Where do I start! QOF was introduced with no evidence base, and has had no effect on outcomes according to the experts.
It has increased workload massively and led to massive increases in expensive and dangerous polypharmacy mostly advised by Noctors who are not trained in pharmacology or EBM.
It has led to a breakdown in trust between doctors and patients due to the conflicts of interest involved, and along with the CQC it has pushed many good GPs into early retirement.
According to the latest European comparisons see the recent BMJ, we are now no 16 out of 35 in health care quality with one of the worst records on access, below Macedonia!
If we are happy with that , then retain QOF.
Old news. First of all it’s 4 year old data. Then the price differences are tiny, under 2percent for ACEIs, and less for PPIs. The Sartan data is skewed by the poor availability of Valsartan.
And of course there are a small number of dispensing doctors who do let their financial interest bias their prescribing, but to smear 1in 8 GPs on the basis of aggregated data is unfair just as it is unfair to accuse pharmacists in general of being biased in advising patients to buy useless and expensive remedies for coughs etc because some of them do that.
Could Dr Goldacre and colleagues also do a comparison of patient satisfaction scores, continuity of care, and unnecessary admission rates between dispensing and non dispensing doctors. No prizes for guessing the results.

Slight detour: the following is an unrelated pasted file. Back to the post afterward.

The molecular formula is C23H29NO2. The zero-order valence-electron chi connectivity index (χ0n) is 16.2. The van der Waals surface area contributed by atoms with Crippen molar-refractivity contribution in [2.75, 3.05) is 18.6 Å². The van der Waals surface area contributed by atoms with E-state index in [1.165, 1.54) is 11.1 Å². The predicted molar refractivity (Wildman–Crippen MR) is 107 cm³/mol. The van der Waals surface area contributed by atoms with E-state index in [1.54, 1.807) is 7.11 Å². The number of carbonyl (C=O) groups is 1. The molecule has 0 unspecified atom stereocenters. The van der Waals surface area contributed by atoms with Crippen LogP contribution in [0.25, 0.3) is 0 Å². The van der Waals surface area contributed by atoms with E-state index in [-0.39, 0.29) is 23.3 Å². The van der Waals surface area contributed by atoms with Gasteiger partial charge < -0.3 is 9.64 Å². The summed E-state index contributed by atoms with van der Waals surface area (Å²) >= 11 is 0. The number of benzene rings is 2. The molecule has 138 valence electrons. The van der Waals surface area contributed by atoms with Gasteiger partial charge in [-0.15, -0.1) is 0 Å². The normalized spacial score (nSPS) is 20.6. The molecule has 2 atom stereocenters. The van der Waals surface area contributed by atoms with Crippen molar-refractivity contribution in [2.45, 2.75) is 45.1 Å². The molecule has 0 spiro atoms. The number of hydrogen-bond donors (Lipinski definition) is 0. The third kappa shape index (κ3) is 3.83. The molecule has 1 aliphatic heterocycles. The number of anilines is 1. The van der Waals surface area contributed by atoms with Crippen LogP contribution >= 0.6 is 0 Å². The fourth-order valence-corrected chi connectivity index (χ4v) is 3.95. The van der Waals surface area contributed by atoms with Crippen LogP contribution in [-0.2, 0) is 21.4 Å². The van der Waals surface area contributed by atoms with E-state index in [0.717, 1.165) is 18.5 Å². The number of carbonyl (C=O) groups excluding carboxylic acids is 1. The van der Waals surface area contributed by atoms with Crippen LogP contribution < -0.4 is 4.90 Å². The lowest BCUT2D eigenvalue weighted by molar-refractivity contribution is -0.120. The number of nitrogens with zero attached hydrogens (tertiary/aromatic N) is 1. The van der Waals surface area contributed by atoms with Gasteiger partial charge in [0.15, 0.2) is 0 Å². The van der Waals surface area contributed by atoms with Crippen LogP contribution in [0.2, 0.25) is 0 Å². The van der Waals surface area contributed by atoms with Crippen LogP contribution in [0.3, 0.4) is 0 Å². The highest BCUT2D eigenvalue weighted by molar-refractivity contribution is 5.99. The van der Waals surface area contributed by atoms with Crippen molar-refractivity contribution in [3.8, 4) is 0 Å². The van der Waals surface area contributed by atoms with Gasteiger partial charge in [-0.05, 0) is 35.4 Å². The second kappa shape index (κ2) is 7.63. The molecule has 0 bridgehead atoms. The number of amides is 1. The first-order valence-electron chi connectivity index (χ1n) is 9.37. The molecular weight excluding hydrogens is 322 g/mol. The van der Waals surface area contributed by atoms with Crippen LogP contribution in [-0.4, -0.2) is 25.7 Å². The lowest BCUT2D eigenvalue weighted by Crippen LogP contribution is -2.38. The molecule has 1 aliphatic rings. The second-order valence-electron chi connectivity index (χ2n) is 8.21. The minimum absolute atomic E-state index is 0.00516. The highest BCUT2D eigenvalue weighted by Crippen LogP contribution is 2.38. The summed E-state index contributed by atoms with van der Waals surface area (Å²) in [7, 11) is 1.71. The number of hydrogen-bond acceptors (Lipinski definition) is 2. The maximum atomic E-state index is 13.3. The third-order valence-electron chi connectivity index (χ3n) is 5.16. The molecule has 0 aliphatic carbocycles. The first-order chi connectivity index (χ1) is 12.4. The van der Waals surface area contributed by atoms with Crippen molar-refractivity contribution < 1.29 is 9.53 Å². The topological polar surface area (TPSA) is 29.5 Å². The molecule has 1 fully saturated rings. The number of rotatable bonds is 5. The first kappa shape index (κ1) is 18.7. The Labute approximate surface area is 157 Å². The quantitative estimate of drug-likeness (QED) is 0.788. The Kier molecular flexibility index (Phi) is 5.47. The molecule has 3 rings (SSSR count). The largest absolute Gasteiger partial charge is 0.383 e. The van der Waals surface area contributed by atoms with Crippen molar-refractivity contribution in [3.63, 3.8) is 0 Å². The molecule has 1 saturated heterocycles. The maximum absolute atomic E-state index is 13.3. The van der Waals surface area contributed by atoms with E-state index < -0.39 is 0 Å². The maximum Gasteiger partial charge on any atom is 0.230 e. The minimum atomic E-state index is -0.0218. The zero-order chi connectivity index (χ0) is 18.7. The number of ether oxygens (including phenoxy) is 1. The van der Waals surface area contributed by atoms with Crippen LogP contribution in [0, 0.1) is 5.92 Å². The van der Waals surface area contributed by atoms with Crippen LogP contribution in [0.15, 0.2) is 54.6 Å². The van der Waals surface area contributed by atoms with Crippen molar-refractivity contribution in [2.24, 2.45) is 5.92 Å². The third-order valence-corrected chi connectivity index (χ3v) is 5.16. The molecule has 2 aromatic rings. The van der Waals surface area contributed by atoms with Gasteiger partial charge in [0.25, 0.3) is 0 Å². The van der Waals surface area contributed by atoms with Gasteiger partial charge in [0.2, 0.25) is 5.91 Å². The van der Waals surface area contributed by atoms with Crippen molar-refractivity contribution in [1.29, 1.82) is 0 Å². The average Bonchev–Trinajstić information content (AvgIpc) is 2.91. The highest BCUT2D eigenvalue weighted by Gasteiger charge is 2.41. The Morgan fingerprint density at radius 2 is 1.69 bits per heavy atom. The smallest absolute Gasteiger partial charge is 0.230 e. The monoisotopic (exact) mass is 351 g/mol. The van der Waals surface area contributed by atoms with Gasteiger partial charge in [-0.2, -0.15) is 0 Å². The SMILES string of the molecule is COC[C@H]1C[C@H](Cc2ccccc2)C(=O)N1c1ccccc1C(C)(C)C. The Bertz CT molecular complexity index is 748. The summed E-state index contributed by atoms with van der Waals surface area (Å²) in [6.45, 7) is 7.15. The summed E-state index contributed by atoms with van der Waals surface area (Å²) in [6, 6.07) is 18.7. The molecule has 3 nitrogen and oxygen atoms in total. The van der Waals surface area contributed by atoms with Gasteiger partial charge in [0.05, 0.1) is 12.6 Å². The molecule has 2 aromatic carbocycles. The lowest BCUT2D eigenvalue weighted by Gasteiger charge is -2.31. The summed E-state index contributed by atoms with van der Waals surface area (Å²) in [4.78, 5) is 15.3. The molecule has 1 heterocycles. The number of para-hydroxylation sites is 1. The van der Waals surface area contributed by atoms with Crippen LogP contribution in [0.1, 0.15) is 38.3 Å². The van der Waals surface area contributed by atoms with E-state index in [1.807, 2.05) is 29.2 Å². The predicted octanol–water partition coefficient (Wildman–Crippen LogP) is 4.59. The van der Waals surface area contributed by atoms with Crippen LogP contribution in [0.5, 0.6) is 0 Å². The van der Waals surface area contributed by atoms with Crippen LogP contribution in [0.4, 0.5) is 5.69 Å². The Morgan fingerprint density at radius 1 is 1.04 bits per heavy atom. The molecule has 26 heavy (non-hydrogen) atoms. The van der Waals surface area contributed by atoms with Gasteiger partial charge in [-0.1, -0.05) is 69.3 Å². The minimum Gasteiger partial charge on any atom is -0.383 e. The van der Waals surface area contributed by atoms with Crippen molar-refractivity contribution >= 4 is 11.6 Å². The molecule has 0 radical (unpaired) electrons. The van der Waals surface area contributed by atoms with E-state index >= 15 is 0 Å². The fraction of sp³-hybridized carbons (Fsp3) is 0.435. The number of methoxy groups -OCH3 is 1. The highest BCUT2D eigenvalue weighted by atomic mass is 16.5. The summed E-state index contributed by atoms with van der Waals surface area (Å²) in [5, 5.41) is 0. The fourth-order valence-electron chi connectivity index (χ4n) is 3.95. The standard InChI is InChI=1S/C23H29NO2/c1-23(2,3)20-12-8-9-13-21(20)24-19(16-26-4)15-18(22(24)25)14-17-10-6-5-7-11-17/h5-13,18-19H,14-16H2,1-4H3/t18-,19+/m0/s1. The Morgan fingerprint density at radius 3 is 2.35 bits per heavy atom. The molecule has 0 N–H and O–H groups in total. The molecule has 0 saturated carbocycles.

My dad would turn in his grave. What a stupid idea. Practices should only take on the number of patients they can cope with and then accept the duty to deal with them.
Top tip. Open access turn up and wait surgeries provide a good service, make patients happy, and discourage time wasters.
Second top tip. Continuity
It seems that the guys in charge are determined to implement new ideas that are demonstrably inefficient.
Are other countries doing this? No they are not. I wonder why?
We all have a choice. We can close lists employ locums, reduce practice areas, etc. We don’t do it because we are greedy. The result is bad quality care by rushed doctors, and incompetent Noctors.
And the exceptional practices that have good doctor patient ratios and don’t overprescribe or over refer get no appreciation from on high. After all they expose the uncomfortable truth that it’s the practice that counts, not federations networks CCGs area teams etc etc
It is crazy that we are allowed to prescribe these drugs when you see the abuse and harm we are causing.
Make them all specialist only. End of problem.
Didn’t the recent study and the Cochrane review agree that treating high bp under 160/100 does not reduce mortality but does cause falls AKI etc etc.
Public health is not our job
We have plenty of sick patients.
There is a very obvious answer which is in widespread use. Open access just turn up and wait surgeries for acute problems. Watch your patient satisfaction results shoot up, save lots of money spent on paying re eptionists to say no. Know that your patients acute problems can be treated promptly and sleep well at night.
We used to do this in my former practice but had to stop it on the orders of the NHS area team!
Dear Mr Hancock,
You are right about the problem, that we need better IT, but you are so wrong about the solution.
The main issue GPs face is pathetic bandwidth due mainly to the crap and expensive deal offered by BT which is simply not fast enough to run IT systems with remote servers. Apart from that GP IT is ok though personally I find that very few systemone practices have adequate summaries.